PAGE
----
3. Fill up the remaining 3/4 to 2/3 of the glass with a citrusy mixer -- lemonade or lemon/lime soda are popular, though I'm partial to Fresca, ginger ale, or, my real favorite, Squirt.

4. If it pleases your palate, you can add a few sprigs of crushed mint -- it is really tasty.

5. Garnish with a wedge or disc of cool cucumber.

FWIW, Wikipedia sez -- "Pimm's №1, a gin-based beverage that can be served both on ice or in cocktails. The recipe of Pimm's №1 is secret; it has a dark tea colour with a reddish tint, and tastes subtly of spice and citrus fruit. A close approximation to Pimm's №1 can be prepared by mixing one measure of gin with one Orange Curacao and one red Vermouth."

Pimm's No. 1 is readily found at any Binny's or Sam's. I have had trouble finding it at my corner liquor store, though.

Nuke LaLoosh / June 20, 2007 2:11 PM

Also FWIW, here is a link to a nice article about the virtues of the Classic Pimm's Cup:

www.bayoudog.com/articles/cocktails/in_the_cups_pimms_cup.php

Nuke LaLoosh / June 20, 2007 2:11 PM

Also FWIW, here is a link to a nice article about the virtues of the Classic Pimm's Cup:

www.bayoudog.com/articles/cocktails/in_the_cups_pimms_cup.php

lena / June 20, 2007 2:12 PM

ooh, these all look so yummy. my husband always laughs at me because when i am really hot in the summer, i always says, "honey, only beer can quench this thirst." once when my gma and i were doing all this yardwork and were so hot, i was going in to get water she said that and i never will forget it!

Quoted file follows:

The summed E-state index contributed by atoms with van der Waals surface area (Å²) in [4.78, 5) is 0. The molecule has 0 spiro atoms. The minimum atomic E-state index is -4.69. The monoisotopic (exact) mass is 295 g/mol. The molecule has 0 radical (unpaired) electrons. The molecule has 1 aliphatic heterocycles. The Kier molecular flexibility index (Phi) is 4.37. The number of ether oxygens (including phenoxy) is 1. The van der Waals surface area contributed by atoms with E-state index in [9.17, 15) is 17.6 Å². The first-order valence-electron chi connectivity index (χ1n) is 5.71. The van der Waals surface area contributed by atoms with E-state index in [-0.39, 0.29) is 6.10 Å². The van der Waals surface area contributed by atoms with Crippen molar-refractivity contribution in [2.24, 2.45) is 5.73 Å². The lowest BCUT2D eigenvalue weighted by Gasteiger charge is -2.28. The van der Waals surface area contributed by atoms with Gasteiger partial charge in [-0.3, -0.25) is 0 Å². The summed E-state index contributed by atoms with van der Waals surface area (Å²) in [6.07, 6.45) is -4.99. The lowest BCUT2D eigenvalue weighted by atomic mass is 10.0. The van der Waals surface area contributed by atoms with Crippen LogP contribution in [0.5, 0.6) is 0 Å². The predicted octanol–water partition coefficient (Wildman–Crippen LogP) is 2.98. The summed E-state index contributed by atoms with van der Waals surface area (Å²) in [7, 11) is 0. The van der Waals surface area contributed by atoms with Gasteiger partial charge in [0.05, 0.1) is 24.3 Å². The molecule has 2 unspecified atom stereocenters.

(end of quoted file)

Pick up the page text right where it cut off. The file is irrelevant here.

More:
i also like a gin and ginger ale with real old fashioned ginger ale in the summer.

Jill / June 21, 2007 9:59 AM

I just got back from Vienna, where I enjoyed a nice variation on the wine spritzer: white wine, champagne, and soda.

J D / June 24, 2007 11:51 PM

Its a little "Snoop", but its damn good and very refreshing!
Also very simple.
Gin and Squirt. Adjust gin to Squirt ratio as you see fit. Serve over ice. Other variations are, gin and Diet Squirt, 50/50, or Fresca. Really ANY citrus flavored beverage.
Add lime, orange, or lemon zest if culinarily inclined. And if you really want to cool down, a little vanilla ice cream goes a long way!

 

About the Author(s)

Cinnamon Cooper is an untrained cook. Most of what she's learned has been by accident. The rest has been gained by reading cookbooks, watching The Food Network and by scouring the Internet. Oh, and she also hates following recipes but loves the irony of writing them down for others to follow.